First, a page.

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Wireless Security: What's Good Enough?

Without a doubt, wireless LANs have had a black eye when it comes to security. Early missteps with static keys in Wired Equivalent Privacy (WEP) encryption have been repaired, and today's WLANs can be deployed with Advanced Encryption Standard (AES), the strongest encryption available in the U.S. Even so, reports of RF jamming and wireless service theft still have many organizations unwilling to deploy wireless service beyond lobbies, conference rooms, and other convenience areas.

But with the encryption problem essentially solved, what are the key concerns about security today? Just how much security is enough? And is yesterday's bad reputation still stopping organizations from deploying WLANs? These are just some of the questions the editors of set out to answer in a survey on wireless security that targeted readers of, and other CMP technology web sites. The survey, which was conducted in August 2005, had 217 valid responses.

Fear of hacking, as it turns out, is the most cited concern among organizations that have not deployed WLANs; however, organizations that have already deployed mobile solutions understand that the greater risk lies in the loss or theft of mobile devices. And while the vast majority of organizations use VPNs to ensure the privacy and security of their wireless communications—and increasingly are adopting industry-standard 802.1X and AES encryption—a significant number of companies taking a big risk and deploying mobile solutions without even the barest of precautions.

The Top Line

The first discovery of the MobilizedSoftware security survey was that security concerns appear to be on the rise. More than half (59 percent) of the 217 respondents' organizations use mobile software solutions today. Of those respondents whose companies hadn't yet deployed wireless, concerns over security was the most frequently mentioned deterrent (43 percent), followed by no clear return on investment (37 percent).

Figure 1

Regardless of whether or not wireless was currently deployed, leakage or theft of confidential and private information was the most frequently cited concern. The second greatest concern was loss or theft of the mobile devices, although this was cited much more among those with deployed wireless (64 percent) than those without (39 percent).

Figure 2

The source of the greatest security risk to mobile differs between those with wireless deployed and those who have not yet taken the plunge. One-third of respondents without wireless deployed in their organization envision hackers as being the greatest security risk. While one quarter of respondents with wireless deployed feel that employees who lose their devices—along with the business-critical information they contain—pose the greatest security risk.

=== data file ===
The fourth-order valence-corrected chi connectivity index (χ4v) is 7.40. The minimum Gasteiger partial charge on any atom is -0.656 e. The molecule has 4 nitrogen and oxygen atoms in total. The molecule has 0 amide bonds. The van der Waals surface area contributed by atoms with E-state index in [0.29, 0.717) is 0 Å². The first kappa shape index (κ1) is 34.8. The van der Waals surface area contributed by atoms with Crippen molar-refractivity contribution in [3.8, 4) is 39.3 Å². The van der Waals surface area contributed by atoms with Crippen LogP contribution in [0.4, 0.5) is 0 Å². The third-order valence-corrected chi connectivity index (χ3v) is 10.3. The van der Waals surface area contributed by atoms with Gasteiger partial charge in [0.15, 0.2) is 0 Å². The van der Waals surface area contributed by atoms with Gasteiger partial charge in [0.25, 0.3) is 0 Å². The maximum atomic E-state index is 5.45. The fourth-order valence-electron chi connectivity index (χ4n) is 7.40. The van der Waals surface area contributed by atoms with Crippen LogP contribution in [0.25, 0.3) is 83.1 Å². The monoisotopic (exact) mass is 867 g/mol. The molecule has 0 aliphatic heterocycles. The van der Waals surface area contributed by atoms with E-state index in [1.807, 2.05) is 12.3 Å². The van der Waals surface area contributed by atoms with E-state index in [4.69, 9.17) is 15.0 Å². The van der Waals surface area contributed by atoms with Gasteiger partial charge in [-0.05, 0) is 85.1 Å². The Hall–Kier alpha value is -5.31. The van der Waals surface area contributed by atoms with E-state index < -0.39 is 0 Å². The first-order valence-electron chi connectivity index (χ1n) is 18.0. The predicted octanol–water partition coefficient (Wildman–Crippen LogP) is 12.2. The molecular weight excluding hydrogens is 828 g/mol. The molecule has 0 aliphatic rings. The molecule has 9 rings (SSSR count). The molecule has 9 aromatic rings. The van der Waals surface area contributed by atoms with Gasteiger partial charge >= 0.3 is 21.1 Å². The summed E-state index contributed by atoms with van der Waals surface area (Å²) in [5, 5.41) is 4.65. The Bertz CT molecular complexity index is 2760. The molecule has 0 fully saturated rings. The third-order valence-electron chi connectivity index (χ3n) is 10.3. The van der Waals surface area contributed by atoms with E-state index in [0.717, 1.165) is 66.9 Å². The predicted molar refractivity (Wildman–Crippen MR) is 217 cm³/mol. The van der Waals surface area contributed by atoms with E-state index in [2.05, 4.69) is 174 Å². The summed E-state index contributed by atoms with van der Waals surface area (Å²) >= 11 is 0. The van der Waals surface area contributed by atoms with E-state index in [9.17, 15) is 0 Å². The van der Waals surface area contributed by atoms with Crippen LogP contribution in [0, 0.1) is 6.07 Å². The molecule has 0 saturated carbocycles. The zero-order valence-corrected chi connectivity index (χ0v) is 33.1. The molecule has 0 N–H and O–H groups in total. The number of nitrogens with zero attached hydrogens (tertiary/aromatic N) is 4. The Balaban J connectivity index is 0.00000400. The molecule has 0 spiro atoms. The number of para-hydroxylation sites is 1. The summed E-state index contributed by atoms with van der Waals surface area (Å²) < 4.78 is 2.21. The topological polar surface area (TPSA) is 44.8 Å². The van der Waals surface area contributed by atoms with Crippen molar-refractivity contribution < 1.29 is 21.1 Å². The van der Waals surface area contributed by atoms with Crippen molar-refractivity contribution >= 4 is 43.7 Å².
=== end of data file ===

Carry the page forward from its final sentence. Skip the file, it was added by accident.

Figure 2

Yet despite the fears, half of the respondents say that no security breach has occurred because of mobile and wireless solutions. And only 11 percent of the respondents' organizations admit to actually experiencing a security breach that can be attributed to a wireless network.

Figure 3

Best Practices from the Field

Companies that have mobile software solutions deployed were asked to rate their company's process and practices for mobile security. The majority (84.5 percent) rated their company as good or better. Close to one-third feel their company is above average, but only 9 percent would say their company's process and practices are world class.

Figure 4

Respondents were asked how their organization assessed the business value of the mobile data to ensure the right level of security. Most relied on only one assessment method. Close to half (47 percent) of respondents performed internal risk analysis, and only 15 percent hired consultants to perform a risk analysis.

Figure 5

When asked how they will know they have attained their mobile security goals, the most frequently cited gauge was meeting corporate security policies (48 percent). Over one-third said they would have to pass an external audit and/or comply with industry and governmental regulations.

Figure 6

Authentication and Encryption

Authentication and encryption are essential to ensuring the privacy of wireless communications. Two-thirds of organizations used IPSec or SSL VPNs for authentication. About a third used IEEE 802.1X, which is the gold standard for authentication for 802.11 WLANs, and is part of the WPA 1.0 and WPA 2.0 specification. Only 8 percent are using biometrics.

Figure 7

Most respondents' (57 percent) organizations relied on IPSec or SSL VPNs for encryption, followed by one third adopting AES encryption as part of WPA 2.0. Surprisingly, 16 percent use static WEP for encryption, which is the weak encryption method that gave WLANs a bad reputation. And 11 percent don't use any encryption at all, which is virtually inviting an information breach.

Figure 8

Despite the somewhat bleak outlook in terms of implementing strong security for wireless networks, the survey seems to suggest that at least people are aware of the issues and technologies involved. It may take upper management buy-in or other obstacles to overcome before enterprise wireless networks become airtight against the threats that loom.